*This study focuses on opposite-sex couples. Few states recognized same-sex marriage by 2004.

**“Stable” defined only as less likely to end in divorce, which doesn’t necessarily mean these are happy families. As the researchers aptly note: “In the 1950s, couples who entered relationships in which wives had more education than their husbands may have been more likely to hold non-traditional beliefs associated with a greater risk of divorce.” One such “non-traditional belief” might be “it’s okay to divorce your husband if he’s abusive.”

***As for Mr. A.M.B., I hope that our similar educational achievements bode well for our marital stability. However, I think an even better sign for our future is that we both love Jane Austen. So far, my husband has read Pride & Prejudice, Sense & Sensibility, and Persuasion. See these posts for his thoughts on these novels: (1) More Reasons Why Pride & Prejudice Isn’t Just For Girls Who Want a Boyfriend; (2) Jane Austen Isn’t Just For Mothers and Daughters (So Says My Husband); (3) Persuasion: Is It Better With Age?

**** The researchers claim in a single paragraph to have found “relative earnings and education operative relatively independently when it comes to trends in the risk of divorce,” but they don’t reveal any of their data or the math they used, instead dismissing the issue with a single vague chart (“Panel D” in “Figure 2”) that apparently blends together all of the economic factors at once.

*****Those interested in Jane Austen should check out Austen in August, founded by Adam at Roof Beam Reader and hosted by Jenna at Lost Generation Reader this year.


A Light Read For A Gloomy Day: Libby Mercer’s Fashioning a Romance

I chose Libby Mercer’s light Chick Lit Novel, Fashioning a Romance, to distract me from Hurricane Sandy’s incessant rain* (you can see how we prepared for this storm here).

Mercer’s novel is the love story of Caitlyn Taylor, a 28-year-old American seamstress and fashion designer, and John Harrington, a 34-year-old wealthy Brit. It’s a modern fairy tale in which a deserving, beautiful woman gets the man of her dreams, but — unlike most fairy tales — the female protagonist is strong-willed and independent.  Plus, there are no evil step-sisters, although Caitlyn does have several step-siblings, ex-step-siblings, and half-siblings through her father, a man whose womanizing ways have left his level-headed daughter wary of relationships.  The way Caitlyn and John overcome this obstacle and other challenges was fun to witness as a reader.

The only part of this book that gnawed at me is its portrayal of love at first sight, which is essentially what happens to Caitlyn and John, though, to Mercer’s credit, both characters question the authenticity of their feelings initially.  John tried “to determine whether his feelings were genuine or simply fanciful, romantic notions brought on by the chase.  But try as he might to clarify his emotions, he just wasn’t sure.”  For Caitlyn, sorting her feelings is even more complicated, but she quickly realizes that she “was falling desperately in love with John.”  It’s sweet, but I rolled my eyes at the thought of a solid relationship developing out of such infatuation.

Maybe I have too narrow a view of lasting love, though.  A study of 329 individuals who answered anonymous surveys suggests that couples who fell in love quickly were equally likely to feel satisfied in their relationships (even over the long-term) as individuals who fell in love gradually.  However, this study surveyed only couples who were either married or co-habitating, thus excluding couples whose relationships fell apart before they were serious enough to unite legally or live together (the study also notes that it did not include divorced couples). I wonder if couples who fall in love at first sight, based primarily on looks, are less likely to stay together. So, while love at first sight happens for some, I remain unconvinced that it results in everlasting love to the same extent as love that blossoms over a longer period of time.  Of course, this is an area of psychology** I know little about (apart from a quick search on PsycINFO).  My beliefs come mostly from my own experiences and observations.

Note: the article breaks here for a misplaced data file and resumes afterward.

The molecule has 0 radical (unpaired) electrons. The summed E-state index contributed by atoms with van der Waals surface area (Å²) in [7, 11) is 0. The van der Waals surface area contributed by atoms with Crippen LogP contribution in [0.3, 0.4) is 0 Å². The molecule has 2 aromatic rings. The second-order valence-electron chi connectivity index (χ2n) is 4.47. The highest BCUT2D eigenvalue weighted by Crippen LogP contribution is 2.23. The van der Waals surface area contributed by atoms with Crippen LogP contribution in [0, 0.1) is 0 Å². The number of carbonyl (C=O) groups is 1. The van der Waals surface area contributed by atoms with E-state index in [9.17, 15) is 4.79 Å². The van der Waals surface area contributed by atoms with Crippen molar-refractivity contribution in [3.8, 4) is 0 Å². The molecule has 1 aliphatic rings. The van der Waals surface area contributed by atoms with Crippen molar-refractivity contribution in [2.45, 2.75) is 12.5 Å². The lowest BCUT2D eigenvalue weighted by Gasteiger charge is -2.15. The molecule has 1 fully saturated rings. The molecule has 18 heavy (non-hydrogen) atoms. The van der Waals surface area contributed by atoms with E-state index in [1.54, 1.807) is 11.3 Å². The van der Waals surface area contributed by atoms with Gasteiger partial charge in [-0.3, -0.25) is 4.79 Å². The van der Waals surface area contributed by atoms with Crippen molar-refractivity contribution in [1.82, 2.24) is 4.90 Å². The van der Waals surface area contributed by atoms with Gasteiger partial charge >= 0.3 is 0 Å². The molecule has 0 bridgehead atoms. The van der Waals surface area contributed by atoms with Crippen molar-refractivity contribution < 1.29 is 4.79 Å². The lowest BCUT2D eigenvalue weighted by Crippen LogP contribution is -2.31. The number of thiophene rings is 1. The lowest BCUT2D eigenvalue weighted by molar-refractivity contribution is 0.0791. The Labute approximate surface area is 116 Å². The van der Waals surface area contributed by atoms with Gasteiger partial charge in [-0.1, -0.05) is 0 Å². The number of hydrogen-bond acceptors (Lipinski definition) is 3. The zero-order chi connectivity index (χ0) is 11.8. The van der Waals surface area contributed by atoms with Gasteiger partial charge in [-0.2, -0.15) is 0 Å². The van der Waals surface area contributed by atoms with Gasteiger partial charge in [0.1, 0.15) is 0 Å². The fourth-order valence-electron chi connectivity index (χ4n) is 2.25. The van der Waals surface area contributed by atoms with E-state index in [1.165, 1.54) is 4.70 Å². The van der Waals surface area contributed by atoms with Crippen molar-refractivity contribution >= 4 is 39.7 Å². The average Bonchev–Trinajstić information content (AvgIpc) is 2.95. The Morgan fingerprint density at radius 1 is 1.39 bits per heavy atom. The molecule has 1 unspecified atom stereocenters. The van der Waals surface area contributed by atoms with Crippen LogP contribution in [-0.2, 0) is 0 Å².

In the end, my personal feelings about love at first sight did not detract much from my enjoyment of Mercer’s fluffy, amusing novel, a different reaction to the one I had to Jodi Picoult and Samantha Van Leer’s portrayal of sudden love (infatuation, really) in their “tween” novel, Between the Lines (Here is my review).  As I have said before, I have a higher bar for literature aimed at impressionable youth than I do for literature aimed at the 17+ crowd (which is most likely to pick up Mercer’s novel).  I would want my children to understand that worthwhile romantic relationships are best built on more than immediate infatuation, despite the fact that such infatuation is what literature often substitutes for love.

Mercer’s Caitlyn and John redeem themselves, though, and build a mutually beneficial relationship worth having (not a spoiler in this genre; we expect this result and rightly so).  It was a pleasure to watch it unfold.  Fashioning a Romance is a good option for those looking for a very light, fun read to get them through a rainy day or a low-grade hurricane, either figuratively or literally.

*The rain started late afternoon with heavier rain and high winds expected tomorrow (at which point I expect we’ll lose power as we usually do).  I have several other books loaded on my Kindle to get me through the rest of this.

**Anyone interested in the psychology of falling in love should check out BroadBlogs, which has several relevant posts.  Here are two: Who Falls in Love Faster? & Passionate Love: Like a Drug or Mental Illness?

***Be sure to check out my GIVEAWAY (see details on the linked post), part of the Literary Blog Hop (October 27-31, 2012).